The method of forming the single crystal silicon layer described above can leave a seam of mismatched crystal planes and non-perfect crystal structure where the growth edges meet. When the size of the single crystal islands are large enough for many devices to be fabricated the scam region in the single crystal silicon in each island can be avoided. For example, gates would not be placed in these regions. However, if it is desirable to isolate individual devices in very small silicon islands. the silicon islands should be fabricated larger than required initially, and then sub-divided along the seam boundaries. This may be accomplished by etching a trench in each of the silicon islands along the seam boundary and backfilling with a third dielectric till. Therefore, it is a further object of the present invention to provide a method suitable for silicon on insulator regions having high quality crystal structure.
The novel features believed characteristic of the invention are set forth in the appended claims. The invention itself however, as well as preferred modes of use, further objects and advantages thereof, will best be understood by reference to the following detailed description of illustrative embodiments when read in conjunction with the accompanying drawings, wherein:
FIGS. 1 to 12 are partial cross-sectional views illustrating the steps of an embodiment of a method for forming an SOI structure according to the present invention;
FIG. 13 is a plan view of the SOI structure formed by the method shown in FIGS. 1 to 12;
FIGS. 14 to 17 are partial, cross-sectional views illustrating additional steps of an embodiment of the method for forming an SOI structure according to the present invention:
FIG. 18 is a plan view of the SOI structure formed by the method shown in FIGS. 1 to 12 after the additional steps shown in FIGS. 14 through 17 have been performed;
FIG. 19 is a partial, cross-sectional view of an alternative embodiment of the present invention; and
FIGS. 20 and 21 are partial cross-sectional views of an alternative embodiment of the present invention fabricated with additional steps.
FIG. 1 shows single crystal <100> silicon substrate 10 having all upper surface 12. Silicon substrate 10 is single crystalline as upper surface 12 will-later. act as a seed layer for epitaxial growth and to control etch characteristics during subsequent processing. In FIG. 2, first masking layer 20 has been formed on top of silicon substrate 10 and trenches 22 etched into layer 20 exposing upper surface 12 of silicon substrate 10. First masking layer 20 may be formed, for example, by deposition of silicon oxide or silicon nitride. As shown in FIG. 3 trenches 30 have been etched in silicon substrate 10. Silicon trenches 30 include sidewalls 32 and bottom 34. Trenches 30 were formed by etching the silicon substrate with an anisotropic basic etch. When etched in strong bases, silicon in the <111> plane is not etched as readily as in the other planes, and sidewalls having an approximate slope of 35° normal to the <100> plane will be formed. One suitable etchant is an aqueous solution of tetramethylammonium hydroxide. A solution of 450 grams of the pentahydrate salt dissolved per liter of water will have a lateral etch rate of 0.4 microns/minute at 65° C. If trench 22 in first masking (layer 20 is 4000 angstroms wide and trench 30 etched 4000 angstroms deep, overhang 24 will be 650 angstroms. This overhang 24 allows the same photomask to be used at the next masking step. Other etchants that will produce similar preferential etching include 20% aqueous potassium hydroxide saturated with isopropanol at 80° C. and ethylenediamine/pyrocatechol/water mixtures, both of which are well known to the industry. In FIG. 4, masking layer 20 has been removed, leaving silicon trenches 30 in silicon substrate 10.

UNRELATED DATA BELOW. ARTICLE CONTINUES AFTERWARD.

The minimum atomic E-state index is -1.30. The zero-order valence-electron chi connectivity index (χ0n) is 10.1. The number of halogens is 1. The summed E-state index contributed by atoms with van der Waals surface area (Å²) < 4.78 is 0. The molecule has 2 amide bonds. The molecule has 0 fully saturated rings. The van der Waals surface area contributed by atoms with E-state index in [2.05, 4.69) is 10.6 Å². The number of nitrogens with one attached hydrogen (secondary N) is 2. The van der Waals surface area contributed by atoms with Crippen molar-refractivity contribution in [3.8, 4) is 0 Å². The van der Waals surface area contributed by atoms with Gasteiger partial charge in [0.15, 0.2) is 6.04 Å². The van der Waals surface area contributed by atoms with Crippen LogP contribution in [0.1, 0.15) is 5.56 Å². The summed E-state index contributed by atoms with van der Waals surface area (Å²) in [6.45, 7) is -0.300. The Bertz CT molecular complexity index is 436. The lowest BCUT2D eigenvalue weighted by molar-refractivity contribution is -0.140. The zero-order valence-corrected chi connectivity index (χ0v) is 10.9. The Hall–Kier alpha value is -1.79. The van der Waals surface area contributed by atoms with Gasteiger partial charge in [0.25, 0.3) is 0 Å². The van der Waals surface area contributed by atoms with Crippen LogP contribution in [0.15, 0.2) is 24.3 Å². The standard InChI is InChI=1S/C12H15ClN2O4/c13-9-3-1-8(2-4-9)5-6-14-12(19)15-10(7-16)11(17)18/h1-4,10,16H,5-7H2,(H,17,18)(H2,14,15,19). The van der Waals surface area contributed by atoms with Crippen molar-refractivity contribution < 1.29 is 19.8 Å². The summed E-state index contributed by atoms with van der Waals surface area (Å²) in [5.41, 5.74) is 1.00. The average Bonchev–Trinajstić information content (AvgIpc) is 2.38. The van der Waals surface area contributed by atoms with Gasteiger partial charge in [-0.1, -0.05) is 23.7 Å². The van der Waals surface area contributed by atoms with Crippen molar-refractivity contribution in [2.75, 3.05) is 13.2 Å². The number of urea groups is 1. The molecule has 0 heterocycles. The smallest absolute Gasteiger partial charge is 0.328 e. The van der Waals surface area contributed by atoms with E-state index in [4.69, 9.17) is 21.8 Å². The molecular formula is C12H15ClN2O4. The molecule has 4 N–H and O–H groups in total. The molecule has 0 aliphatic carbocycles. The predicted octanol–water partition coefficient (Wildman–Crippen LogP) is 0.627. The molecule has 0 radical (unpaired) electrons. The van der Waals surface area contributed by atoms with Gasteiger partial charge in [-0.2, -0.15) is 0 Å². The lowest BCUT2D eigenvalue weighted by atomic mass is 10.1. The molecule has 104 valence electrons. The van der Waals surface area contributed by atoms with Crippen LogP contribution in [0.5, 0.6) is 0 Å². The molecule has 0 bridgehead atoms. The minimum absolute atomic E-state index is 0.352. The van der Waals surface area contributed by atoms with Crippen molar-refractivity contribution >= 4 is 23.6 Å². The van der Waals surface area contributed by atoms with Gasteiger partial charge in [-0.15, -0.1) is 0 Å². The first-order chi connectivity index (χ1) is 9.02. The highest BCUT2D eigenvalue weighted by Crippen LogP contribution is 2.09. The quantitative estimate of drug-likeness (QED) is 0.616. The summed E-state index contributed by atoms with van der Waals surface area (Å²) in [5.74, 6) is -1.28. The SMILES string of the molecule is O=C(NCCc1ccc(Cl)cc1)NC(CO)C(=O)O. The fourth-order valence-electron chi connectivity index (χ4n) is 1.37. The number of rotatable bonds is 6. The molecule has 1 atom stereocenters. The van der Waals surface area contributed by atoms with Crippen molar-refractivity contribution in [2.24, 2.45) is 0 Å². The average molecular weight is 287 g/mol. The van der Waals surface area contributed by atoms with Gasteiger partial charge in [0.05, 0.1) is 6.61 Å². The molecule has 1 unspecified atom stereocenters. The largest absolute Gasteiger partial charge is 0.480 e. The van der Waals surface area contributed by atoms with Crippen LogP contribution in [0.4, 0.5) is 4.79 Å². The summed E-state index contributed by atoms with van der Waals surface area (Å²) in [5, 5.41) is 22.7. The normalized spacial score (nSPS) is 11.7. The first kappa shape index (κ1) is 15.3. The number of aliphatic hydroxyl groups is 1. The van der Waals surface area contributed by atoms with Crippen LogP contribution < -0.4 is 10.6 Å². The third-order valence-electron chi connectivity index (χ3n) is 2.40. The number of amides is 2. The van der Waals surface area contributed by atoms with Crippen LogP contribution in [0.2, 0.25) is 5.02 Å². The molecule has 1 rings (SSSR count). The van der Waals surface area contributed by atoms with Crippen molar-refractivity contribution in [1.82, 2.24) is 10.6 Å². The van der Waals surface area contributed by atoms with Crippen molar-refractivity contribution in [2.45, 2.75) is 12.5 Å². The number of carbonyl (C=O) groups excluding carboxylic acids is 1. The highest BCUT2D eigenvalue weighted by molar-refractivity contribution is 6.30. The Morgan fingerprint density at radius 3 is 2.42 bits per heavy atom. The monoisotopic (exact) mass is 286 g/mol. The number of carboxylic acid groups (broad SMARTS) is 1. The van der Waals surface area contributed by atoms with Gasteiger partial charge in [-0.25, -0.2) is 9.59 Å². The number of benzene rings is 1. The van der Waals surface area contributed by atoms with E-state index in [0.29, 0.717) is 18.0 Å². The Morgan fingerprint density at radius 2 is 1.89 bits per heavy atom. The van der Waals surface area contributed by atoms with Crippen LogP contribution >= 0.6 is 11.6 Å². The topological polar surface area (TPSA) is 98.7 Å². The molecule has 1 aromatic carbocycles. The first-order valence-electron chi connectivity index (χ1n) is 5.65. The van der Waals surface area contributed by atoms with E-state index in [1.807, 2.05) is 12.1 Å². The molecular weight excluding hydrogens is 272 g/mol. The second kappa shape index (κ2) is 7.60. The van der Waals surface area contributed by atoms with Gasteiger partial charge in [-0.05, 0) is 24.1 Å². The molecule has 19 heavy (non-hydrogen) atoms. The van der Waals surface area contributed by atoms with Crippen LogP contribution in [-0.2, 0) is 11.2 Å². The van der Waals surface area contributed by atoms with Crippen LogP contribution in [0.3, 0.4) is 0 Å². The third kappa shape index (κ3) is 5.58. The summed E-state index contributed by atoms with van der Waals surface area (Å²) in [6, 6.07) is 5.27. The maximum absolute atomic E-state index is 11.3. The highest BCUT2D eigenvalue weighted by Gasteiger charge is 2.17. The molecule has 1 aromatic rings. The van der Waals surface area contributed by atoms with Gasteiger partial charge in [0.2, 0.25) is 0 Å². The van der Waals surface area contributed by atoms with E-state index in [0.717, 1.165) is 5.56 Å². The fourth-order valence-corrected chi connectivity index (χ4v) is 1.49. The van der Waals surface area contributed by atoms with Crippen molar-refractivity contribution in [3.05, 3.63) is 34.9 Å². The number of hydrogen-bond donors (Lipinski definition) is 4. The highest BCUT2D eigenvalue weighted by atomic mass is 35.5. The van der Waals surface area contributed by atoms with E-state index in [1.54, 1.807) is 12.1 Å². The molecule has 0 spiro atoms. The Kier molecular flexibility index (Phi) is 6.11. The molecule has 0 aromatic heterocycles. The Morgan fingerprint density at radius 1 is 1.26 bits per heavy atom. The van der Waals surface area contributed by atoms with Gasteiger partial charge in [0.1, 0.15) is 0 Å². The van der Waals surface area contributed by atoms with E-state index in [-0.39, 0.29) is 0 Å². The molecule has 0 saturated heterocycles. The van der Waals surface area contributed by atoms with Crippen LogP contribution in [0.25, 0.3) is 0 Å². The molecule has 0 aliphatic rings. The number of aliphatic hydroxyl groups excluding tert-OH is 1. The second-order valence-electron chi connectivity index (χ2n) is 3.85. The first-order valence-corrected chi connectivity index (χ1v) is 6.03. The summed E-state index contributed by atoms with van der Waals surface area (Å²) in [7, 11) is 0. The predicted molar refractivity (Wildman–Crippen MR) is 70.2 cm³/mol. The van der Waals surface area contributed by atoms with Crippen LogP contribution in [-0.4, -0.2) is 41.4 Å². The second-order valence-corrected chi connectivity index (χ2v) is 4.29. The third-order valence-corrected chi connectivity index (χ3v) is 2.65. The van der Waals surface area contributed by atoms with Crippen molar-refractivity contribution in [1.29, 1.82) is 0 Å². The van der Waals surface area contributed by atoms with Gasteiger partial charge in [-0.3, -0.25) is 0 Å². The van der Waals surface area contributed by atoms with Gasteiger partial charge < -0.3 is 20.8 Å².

In FIG. 5, first dielectric layer 40 has been formed on silicon substrate 10, filling trenches 30. First dielectric layer 40 may be comprised, for example, of silicon oxide and if formed by chemical vapor deposition or low pressure chemical vapor deposition or other similar processes, will introduce relatively little stress into the silicon. As shown in FIG. 6, using a chemical-mechanical-polish process, first dielectric layer 40 has been polished so as to be coplanar with upper surface 12 of silicon substrate 10 forming dielectric regions 44 having upper surfaces 42. in silicon substrate 10.
Referring to FIG. 7, polysilicon layer 50 has been deposited on silicon substrate 10). This layer will become the silicon in which active devices may be fabricated. In this example, the thickness of polysilicon layer 50 is approximately 2000 angstroms, although the thickness may vary. An annealing step of at least 400° C. is next performed to convert polysilicon layer 50 to a mono-crystalline layer. Conversion starts where regions 52 of polysilicon layer 50 contact upper surface 12 of silicon substrate 10 and progresses to central regions 54 of the polysilicon layer 50. FIG. 8 shows completed mono-crystalline layer 60 having the same crystal orientation as silicon substrate 10. An alternative method of creating silicon layer 60. as shown in FIG. 8, is direct epitaxial growth starting with the structure shown in FIG. 6. Epitaxial growth will occur starting from exposed upper surface 12 of silicon substrate 10. A chemical-mechanical-polish may be performed to flatten upper surface 62 of silicon layer 60.